When IBM called the SoftLayer acquisition a really big deal last year, it wasn’t talking about the price tag. But until now, it was unclear how all the pieces would fit.
Today, IBM answered many of those questions. It's pumping $1.2 billion into its cloud computing business — and putting SoftLayer at its core. It even brought out IBM SoftLayer CEO Lance Crosby, shown left, to "examine servers" at the IBM SoftLayer data center in Dallas today.
Spotlight on SoftLayer
What about IBM's SmartCloud, you ask? Well that’s a little bit unclear at the moment, and IBM didn’t even address it today.
Instead, it announced that it will be establishing SoftLayer as the basis of its entire cloud portfolio and that the infrastructure it bought with SoftLayer will provide a scalable base for the secure delivery of cloud services spanning IBM’s middleware and SaaS solutions.
Big Blue is also betting on SoftLayer to enable faster development, deployment and delivery of its mobile, analytic and social solutions. Again, where’s SmartCloud here? And again, no mention of it.
However, the SoftLayer news was offered almost as an aside to the announcement that it is investing $1.2 billion in its cloud business over the coming year. Agreed that is quite a lot of money, but the SoftLayer news deserves more than an after-thought.
That said, with $1.2 billion you could buy … well another company, if you wanted, and IBM has shown itself to have a huge appetite for accusations over the past few years.
Network of Data Centers
IBM is betting big on the cloud: It plans to build a network of local cloud hubs worldwide. It expects to open another 15 cloud centers in the coming year, on top of the 12 centers it has already and the 13 it got with the SoftLayer deal (the $2 billion price tag doesn’t look that expensive now, in light of all this!).
This brings the total to 40, with key centers planned for Washington, D.C., Hong Kong, London, Japan, India, China, Canada, Mexico and Dallas. Next year, it is planning a big push in the Middle East and Africa.
All this, IBM executives said, will offer clients greater flexibility, transparency and control over the way they manage their data. This looks set to be one of the big considerations in expanding cloud businesses as tighter, and tighter regulatory regimes are demanding that enterprises keep data within specific geographies. But that’s a story for another day.
And we’re back to SoftLayer. One of the things that SoftLayer brought with it was this very ability — that is the ability to place data in whatever center, in whatever location an enterprise wants that data to inhabit.
It also offers them the choice of the cloud environment and location that best suits their business needs, as well as transparency into what is being stored and used, which is particularly interesting for enterprises with large compliance burdens.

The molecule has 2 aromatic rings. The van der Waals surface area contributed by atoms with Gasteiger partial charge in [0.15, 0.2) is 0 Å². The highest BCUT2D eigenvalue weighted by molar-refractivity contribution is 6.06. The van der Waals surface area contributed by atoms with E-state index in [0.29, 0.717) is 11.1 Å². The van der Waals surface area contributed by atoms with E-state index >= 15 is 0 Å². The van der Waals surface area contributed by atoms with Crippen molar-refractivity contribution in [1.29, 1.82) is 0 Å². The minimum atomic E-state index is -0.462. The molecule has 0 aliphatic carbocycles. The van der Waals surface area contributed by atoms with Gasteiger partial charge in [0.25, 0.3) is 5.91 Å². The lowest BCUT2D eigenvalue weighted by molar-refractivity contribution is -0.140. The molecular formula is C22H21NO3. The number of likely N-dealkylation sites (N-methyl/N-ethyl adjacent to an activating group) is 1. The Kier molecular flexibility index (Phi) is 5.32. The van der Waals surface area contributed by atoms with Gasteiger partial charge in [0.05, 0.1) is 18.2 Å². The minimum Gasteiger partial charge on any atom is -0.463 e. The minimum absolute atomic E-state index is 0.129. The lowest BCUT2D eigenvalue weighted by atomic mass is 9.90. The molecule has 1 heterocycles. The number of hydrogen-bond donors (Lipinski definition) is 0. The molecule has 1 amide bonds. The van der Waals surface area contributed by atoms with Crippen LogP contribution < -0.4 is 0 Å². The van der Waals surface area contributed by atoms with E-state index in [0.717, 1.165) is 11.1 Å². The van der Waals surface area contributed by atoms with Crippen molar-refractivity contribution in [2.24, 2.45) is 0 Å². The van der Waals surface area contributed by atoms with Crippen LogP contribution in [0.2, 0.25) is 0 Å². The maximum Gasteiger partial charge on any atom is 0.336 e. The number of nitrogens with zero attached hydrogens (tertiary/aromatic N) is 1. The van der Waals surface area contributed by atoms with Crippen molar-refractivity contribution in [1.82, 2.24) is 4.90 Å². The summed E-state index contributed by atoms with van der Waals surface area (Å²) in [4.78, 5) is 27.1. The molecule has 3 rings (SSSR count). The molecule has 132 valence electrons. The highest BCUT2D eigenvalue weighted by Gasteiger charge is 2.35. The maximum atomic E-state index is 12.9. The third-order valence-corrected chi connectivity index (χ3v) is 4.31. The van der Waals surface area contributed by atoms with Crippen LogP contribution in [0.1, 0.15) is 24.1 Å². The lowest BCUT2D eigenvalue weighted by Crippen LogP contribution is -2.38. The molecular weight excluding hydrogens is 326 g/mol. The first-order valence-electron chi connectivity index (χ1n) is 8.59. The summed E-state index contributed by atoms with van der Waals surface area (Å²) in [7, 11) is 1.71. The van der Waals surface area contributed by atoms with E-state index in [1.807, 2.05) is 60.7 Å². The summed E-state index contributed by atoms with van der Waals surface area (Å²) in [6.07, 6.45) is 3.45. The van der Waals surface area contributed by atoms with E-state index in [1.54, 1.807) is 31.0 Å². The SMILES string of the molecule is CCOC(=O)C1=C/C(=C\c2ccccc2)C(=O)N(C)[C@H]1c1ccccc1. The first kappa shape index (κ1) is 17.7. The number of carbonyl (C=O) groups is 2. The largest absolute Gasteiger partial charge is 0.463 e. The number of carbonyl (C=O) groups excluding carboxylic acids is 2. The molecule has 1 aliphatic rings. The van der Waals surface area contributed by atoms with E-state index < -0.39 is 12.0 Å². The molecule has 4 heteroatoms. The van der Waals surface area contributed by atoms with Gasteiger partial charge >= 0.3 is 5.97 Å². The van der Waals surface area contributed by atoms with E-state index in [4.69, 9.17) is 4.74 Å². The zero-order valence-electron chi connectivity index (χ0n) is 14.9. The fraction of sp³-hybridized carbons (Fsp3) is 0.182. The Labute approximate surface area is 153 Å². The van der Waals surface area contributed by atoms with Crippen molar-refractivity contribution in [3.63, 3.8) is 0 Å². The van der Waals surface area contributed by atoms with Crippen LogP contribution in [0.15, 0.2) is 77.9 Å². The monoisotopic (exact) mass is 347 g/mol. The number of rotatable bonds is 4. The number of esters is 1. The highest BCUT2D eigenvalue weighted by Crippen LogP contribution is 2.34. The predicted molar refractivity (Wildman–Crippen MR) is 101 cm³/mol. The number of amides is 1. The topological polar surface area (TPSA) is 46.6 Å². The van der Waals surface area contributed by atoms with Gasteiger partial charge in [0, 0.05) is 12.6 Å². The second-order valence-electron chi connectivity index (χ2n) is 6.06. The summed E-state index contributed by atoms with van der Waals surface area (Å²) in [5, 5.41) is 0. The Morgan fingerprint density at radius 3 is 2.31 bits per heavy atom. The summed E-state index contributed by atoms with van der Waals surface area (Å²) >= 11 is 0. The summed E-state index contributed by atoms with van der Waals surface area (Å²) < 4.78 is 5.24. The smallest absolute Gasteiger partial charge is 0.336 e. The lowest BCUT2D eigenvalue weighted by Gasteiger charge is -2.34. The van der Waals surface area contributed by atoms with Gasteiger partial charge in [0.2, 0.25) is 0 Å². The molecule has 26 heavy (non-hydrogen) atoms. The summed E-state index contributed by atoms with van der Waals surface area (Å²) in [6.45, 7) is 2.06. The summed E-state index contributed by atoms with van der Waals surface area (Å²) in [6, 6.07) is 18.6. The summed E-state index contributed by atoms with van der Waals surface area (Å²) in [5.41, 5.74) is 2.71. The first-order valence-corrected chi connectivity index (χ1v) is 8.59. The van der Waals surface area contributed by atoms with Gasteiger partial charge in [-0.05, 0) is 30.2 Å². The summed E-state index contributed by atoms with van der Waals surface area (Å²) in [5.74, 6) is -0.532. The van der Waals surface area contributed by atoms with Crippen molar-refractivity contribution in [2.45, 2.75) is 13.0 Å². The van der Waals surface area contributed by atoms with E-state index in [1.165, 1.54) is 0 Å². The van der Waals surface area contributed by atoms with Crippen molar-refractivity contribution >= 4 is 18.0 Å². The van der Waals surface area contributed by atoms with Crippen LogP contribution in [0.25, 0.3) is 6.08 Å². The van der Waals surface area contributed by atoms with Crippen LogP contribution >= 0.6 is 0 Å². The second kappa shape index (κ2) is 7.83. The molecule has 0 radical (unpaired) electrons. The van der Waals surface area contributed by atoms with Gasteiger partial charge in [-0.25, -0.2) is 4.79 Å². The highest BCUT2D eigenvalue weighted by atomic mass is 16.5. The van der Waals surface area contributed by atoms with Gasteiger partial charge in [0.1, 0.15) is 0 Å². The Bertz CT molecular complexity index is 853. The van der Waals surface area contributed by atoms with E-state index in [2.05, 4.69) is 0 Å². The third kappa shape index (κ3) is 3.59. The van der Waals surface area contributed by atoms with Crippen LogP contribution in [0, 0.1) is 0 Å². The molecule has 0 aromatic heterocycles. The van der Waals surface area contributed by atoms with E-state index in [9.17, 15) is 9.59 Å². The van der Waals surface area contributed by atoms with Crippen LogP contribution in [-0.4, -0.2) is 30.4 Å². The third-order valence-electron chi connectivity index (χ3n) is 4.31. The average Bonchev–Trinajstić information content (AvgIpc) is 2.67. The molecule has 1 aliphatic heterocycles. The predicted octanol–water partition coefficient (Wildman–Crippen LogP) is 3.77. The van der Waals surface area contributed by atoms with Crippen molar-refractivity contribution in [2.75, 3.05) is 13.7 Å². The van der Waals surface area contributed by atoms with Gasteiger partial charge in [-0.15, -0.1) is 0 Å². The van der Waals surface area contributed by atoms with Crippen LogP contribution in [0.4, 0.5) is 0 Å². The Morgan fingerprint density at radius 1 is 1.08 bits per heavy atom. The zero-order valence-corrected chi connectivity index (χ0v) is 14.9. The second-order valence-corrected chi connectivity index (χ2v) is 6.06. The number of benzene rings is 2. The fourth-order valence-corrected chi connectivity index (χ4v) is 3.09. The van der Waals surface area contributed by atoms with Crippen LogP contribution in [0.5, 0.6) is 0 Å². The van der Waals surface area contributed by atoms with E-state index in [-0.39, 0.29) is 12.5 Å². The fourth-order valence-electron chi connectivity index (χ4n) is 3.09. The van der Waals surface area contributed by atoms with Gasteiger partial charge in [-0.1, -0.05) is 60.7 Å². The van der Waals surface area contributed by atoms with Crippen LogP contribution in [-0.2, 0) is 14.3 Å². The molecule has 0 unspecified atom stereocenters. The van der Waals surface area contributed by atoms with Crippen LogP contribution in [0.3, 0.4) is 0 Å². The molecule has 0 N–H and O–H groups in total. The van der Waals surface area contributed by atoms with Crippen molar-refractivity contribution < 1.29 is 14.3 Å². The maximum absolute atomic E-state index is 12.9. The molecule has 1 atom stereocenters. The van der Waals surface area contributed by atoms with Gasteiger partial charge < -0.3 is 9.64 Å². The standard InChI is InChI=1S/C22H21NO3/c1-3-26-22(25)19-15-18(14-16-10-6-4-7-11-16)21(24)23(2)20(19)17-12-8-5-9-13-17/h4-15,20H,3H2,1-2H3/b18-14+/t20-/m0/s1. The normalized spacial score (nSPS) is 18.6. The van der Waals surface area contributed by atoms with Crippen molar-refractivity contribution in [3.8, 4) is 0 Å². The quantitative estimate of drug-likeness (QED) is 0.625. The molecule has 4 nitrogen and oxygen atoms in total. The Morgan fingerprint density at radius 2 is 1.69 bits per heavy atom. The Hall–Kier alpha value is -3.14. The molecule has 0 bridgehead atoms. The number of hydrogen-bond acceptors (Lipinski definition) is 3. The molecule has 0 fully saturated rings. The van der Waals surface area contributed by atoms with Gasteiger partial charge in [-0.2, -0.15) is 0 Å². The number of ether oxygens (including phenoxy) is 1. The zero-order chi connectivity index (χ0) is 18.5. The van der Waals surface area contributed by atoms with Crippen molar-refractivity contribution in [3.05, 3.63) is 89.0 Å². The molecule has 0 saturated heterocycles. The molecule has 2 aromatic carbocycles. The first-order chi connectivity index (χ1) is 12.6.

Growth of Cloud Computing
By some estimates, the global cloud market is set to grow to $200 billion by 2020 driven largely by businesses and government agencies deploying cloud services to market, sell, develop products, manage their supply chain and transform their business practices. Erich Clementi, vice president of IBM Global Technology Services, said:
Last year, IBM made a big investment adding the $2 billion acquisition of SoftLayer to its existing high value cloud portfolio. Today's announcement is another major step in driving a global expansion of IBM’s cloud footprint and helping clients drive transformation."
It’s no real surprise that IBM is making this move now. Cloud computing has well and truly become mainstream and vendors that don’t react, or respond to that reality are going to get left behind.
In this respect, IBM is posing a direct challenge to the likes of Amazon Web Services, for example, whose strategy is to introduce a range of services into a new geography before it brings the rest of its portfolio in.
IBM, however, is throwing everything in at once so that once these data centers open users will be able to benefit from all the different services that IBM is offering on the cloud.
It also building on a cloud strategy that it has been developing since 2007. Since then, it has bought 15 companies in the cloud space to build up its business. By 2015, it wants to be turning $7 billion from cloud computing.
But this is only cloud computing per se, and it other areas of development will be feeding into this in the coming years, not least of which will be the Watson Group, which IBM launched last week and which will develop and commercialize cloud-delivered cognitive and big data innovation on SoftLayer.
(Title image by Ron Jenkins/Feature Photo Service for IBM.)
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